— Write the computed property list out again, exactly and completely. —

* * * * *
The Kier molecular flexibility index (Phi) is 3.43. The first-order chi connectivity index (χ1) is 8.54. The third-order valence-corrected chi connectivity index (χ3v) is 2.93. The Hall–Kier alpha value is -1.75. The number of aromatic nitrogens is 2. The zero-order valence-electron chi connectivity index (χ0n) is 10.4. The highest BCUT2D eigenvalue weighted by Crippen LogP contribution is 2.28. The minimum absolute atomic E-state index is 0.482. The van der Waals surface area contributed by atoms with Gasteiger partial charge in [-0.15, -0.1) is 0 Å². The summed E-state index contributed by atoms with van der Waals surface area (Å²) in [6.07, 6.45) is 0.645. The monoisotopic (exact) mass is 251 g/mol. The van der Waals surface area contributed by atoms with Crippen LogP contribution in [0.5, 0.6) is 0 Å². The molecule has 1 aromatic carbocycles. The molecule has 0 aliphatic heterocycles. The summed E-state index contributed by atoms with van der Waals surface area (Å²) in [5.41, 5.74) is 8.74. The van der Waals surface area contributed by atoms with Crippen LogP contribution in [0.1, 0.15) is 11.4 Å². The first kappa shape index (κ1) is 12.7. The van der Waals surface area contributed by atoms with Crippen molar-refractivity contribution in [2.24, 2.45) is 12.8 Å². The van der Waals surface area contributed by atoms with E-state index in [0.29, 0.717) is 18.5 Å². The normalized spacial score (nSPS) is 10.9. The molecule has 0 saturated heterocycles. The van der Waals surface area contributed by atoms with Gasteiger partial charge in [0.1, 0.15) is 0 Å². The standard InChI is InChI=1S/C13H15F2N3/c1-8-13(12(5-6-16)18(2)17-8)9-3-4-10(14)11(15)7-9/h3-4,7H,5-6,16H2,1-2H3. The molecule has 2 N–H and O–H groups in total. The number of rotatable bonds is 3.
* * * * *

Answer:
The Kier molecular flexibility index (Phi) is 3.43. The first-order chi connectivity index (χ1) is 8.54. The third-order valence-corrected chi connectivity index (χ3v) is 2.93. The Hall–Kier alpha value is -1.75. The number of aromatic nitrogens is 2. The zero-order valence-electron chi connectivity index (χ0n) is 10.4. The highest BCUT2D eigenvalue weighted by Crippen LogP contribution is 2.28. The minimum absolute atomic E-state index is 0.482. The van der Waals surface area contributed by atoms with Gasteiger partial charge in [-0.15, -0.1) is 0 Å². The summed E-state index contributed by atoms with van der Waals surface area (Å²) in [6.07, 6.45) is 0.645. The monoisotopic (exact) mass is 251 g/mol. The van der Waals surface area contributed by atoms with Crippen LogP contribution in [0.5, 0.6) is 0 Å². The molecule has 1 aromatic carbocycles. The molecule has 0 aliphatic heterocycles. The summed E-state index contributed by atoms with van der Waals surface area (Å²) in [5.41, 5.74) is 8.74. The van der Waals surface area contributed by atoms with Crippen LogP contribution in [0.1, 0.15) is 11.4 Å². The first kappa shape index (κ1) is 12.7. The van der Waals surface area contributed by atoms with Crippen molar-refractivity contribution in [2.24, 2.45) is 12.8 Å². The van der Waals surface area contributed by atoms with E-state index in [0.29, 0.717) is 18.5 Å². The normalized spacial score (nSPS) is 10.9. The molecule has 0 saturated heterocycles. The van der Waals surface area contributed by atoms with Gasteiger partial charge in [0.1, 0.15) is 0 Å². The standard InChI is InChI=1S/C13H15F2N3/c1-8-13(12(5-6-16)18(2)17-8)9-3-4-10(14)11(15)7-9/h3-4,7H,5-6,16H2,1-2H3. The molecule has 2 N–H and O–H groups in total. The number of rotatable bonds is 3.